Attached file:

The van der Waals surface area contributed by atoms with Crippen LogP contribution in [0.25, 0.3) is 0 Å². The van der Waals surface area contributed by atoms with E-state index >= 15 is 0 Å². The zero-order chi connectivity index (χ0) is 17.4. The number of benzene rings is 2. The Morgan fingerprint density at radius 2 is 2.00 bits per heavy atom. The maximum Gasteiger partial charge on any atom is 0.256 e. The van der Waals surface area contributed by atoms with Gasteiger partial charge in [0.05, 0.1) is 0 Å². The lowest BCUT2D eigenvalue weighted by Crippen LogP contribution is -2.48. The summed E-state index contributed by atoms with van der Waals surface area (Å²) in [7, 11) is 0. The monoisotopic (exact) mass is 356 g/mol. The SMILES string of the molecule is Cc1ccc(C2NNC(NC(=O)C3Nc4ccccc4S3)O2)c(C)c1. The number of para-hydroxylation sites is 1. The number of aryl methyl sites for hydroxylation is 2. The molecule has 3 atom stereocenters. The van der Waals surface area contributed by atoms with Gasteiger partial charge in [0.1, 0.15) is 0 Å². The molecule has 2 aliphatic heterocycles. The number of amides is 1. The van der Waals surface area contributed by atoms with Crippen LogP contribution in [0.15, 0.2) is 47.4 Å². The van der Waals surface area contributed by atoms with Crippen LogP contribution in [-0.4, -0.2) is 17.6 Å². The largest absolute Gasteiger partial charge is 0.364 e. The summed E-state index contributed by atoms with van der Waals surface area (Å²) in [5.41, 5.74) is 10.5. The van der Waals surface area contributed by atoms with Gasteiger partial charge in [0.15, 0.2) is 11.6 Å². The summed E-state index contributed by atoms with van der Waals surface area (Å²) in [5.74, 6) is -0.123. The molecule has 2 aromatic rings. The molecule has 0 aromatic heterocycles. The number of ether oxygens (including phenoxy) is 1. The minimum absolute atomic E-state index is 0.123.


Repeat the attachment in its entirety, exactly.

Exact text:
The van der Waals surface area contributed by atoms with Crippen LogP contribution in [0.25, 0.3) is 0 Å². The van der Waals surface area contributed by atoms with E-state index >= 15 is 0 Å². The zero-order chi connectivity index (χ0) is 17.4. The number of benzene rings is 2. The Morgan fingerprint density at radius 2 is 2.00 bits per heavy atom. The maximum Gasteiger partial charge on any atom is 0.256 e. The van der Waals surface area contributed by atoms with Gasteiger partial charge in [0.05, 0.1) is 0 Å². The lowest BCUT2D eigenvalue weighted by Crippen LogP contribution is -2.48. The summed E-state index contributed by atoms with van der Waals surface area (Å²) in [7, 11) is 0. The monoisotopic (exact) mass is 356 g/mol. The SMILES string of the molecule is Cc1ccc(C2NNC(NC(=O)C3Nc4ccccc4S3)O2)c(C)c1. The number of para-hydroxylation sites is 1. The number of aryl methyl sites for hydroxylation is 2. The molecule has 3 atom stereocenters. The van der Waals surface area contributed by atoms with Gasteiger partial charge in [0.1, 0.15) is 0 Å². The molecule has 2 aliphatic heterocycles. The number of amides is 1. The van der Waals surface area contributed by atoms with Crippen LogP contribution in [0.15, 0.2) is 47.4 Å². The van der Waals surface area contributed by atoms with Crippen LogP contribution in [-0.4, -0.2) is 17.6 Å². The largest absolute Gasteiger partial charge is 0.364 e. The summed E-state index contributed by atoms with van der Waals surface area (Å²) in [5.41, 5.74) is 10.5. The van der Waals surface area contributed by atoms with Gasteiger partial charge in [0.15, 0.2) is 11.6 Å². The summed E-state index contributed by atoms with van der Waals surface area (Å²) in [5.74, 6) is -0.123. The molecule has 2 aromatic rings. The molecule has 0 aromatic heterocycles. The number of ether oxygens (including phenoxy) is 1. The minimum absolute atomic E-state index is 0.123.